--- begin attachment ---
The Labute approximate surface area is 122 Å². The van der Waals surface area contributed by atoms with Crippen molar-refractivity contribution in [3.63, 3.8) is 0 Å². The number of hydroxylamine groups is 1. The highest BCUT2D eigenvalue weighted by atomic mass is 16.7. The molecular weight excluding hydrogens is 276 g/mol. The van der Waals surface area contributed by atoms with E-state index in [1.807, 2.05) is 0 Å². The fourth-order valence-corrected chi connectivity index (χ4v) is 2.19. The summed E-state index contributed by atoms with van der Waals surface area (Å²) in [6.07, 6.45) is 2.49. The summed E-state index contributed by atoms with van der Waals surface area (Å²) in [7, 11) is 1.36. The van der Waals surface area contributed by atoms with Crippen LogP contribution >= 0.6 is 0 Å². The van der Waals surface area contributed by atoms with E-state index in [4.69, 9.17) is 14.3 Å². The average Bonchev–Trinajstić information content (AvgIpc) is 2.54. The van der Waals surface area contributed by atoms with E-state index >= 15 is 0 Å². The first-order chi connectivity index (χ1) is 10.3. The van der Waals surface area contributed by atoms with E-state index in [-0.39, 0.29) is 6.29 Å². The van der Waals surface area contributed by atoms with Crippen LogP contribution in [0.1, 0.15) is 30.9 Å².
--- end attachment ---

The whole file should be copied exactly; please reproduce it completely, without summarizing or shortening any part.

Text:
The Labute approximate surface area is 122 Å². The van der Waals surface area contributed by atoms with Crippen molar-refractivity contribution in [3.63, 3.8) is 0 Å². The number of hydroxylamine groups is 1. The highest BCUT2D eigenvalue weighted by atomic mass is 16.7. The molecular weight excluding hydrogens is 276 g/mol. The van der Waals surface area contributed by atoms with E-state index in [1.807, 2.05) is 0 Å². The fourth-order valence-corrected chi connectivity index (χ4v) is 2.19. The summed E-state index contributed by atoms with van der Waals surface area (Å²) in [6.07, 6.45) is 2.49. The summed E-state index contributed by atoms with van der Waals surface area (Å²) in [7, 11) is 1.36. The van der Waals surface area contributed by atoms with Crippen LogP contribution >= 0.6 is 0 Å². The van der Waals surface area contributed by atoms with E-state index in [4.69, 9.17) is 14.3 Å². The average Bonchev–Trinajstić information content (AvgIpc) is 2.54. The van der Waals surface area contributed by atoms with E-state index >= 15 is 0 Å². The first-order chi connectivity index (χ1) is 10.3. The van der Waals surface area contributed by atoms with E-state index in [-0.39, 0.29) is 6.29 Å². The van der Waals surface area contributed by atoms with Crippen LogP contribution in [0.1, 0.15) is 30.9 Å².